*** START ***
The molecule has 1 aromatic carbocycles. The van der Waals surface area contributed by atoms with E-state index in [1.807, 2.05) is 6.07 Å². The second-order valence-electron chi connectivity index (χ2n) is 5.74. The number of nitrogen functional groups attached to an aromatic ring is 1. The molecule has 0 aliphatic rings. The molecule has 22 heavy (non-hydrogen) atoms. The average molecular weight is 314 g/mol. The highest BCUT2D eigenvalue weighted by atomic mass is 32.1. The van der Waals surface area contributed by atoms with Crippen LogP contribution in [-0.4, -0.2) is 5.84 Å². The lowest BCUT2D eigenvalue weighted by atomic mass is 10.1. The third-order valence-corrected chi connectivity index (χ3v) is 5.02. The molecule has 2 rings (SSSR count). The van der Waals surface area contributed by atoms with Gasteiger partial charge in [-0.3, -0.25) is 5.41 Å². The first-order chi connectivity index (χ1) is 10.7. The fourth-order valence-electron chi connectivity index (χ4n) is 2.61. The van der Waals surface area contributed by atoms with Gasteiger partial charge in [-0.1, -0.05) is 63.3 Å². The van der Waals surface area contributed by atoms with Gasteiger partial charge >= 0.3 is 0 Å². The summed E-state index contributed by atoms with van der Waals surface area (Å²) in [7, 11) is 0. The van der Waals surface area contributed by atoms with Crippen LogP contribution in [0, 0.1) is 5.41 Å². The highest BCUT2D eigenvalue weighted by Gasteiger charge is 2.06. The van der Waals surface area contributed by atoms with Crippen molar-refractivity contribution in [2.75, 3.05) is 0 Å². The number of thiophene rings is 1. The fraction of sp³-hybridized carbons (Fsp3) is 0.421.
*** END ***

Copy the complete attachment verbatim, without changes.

The molecule has 1 aromatic carbocycles. The van der Waals surface area contributed by atoms with E-state index in [1.807, 2.05) is 6.07 Å². The second-order valence-electron chi connectivity index (χ2n) is 5.74. The number of nitrogen functional groups attached to an aromatic ring is 1. The molecule has 0 aliphatic rings. The molecule has 22 heavy (non-hydrogen) atoms. The average molecular weight is 314 g/mol. The highest BCUT2D eigenvalue weighted by atomic mass is 32.1. The van der Waals surface area contributed by atoms with Crippen LogP contribution in [-0.4, -0.2) is 5.84 Å². The lowest BCUT2D eigenvalue weighted by atomic mass is 10.1. The third-order valence-corrected chi connectivity index (χ3v) is 5.02. The molecule has 2 rings (SSSR count). The van der Waals surface area contributed by atoms with Gasteiger partial charge in [-0.3, -0.25) is 5.41 Å². The first-order chi connectivity index (χ1) is 10.7. The fourth-order valence-electron chi connectivity index (χ4n) is 2.61. The van der Waals surface area contributed by atoms with Gasteiger partial charge in [-0.1, -0.05) is 63.3 Å². The van der Waals surface area contributed by atoms with Gasteiger partial charge >= 0.3 is 0 Å². The summed E-state index contributed by atoms with van der Waals surface area (Å²) in [7, 11) is 0. The van der Waals surface area contributed by atoms with Crippen LogP contribution in [0, 0.1) is 5.41 Å². The highest BCUT2D eigenvalue weighted by Gasteiger charge is 2.06. The van der Waals surface area contributed by atoms with Crippen molar-refractivity contribution in [2.75, 3.05) is 0 Å². The number of thiophene rings is 1. The fraction of sp³-hybridized carbons (Fsp3) is 0.421.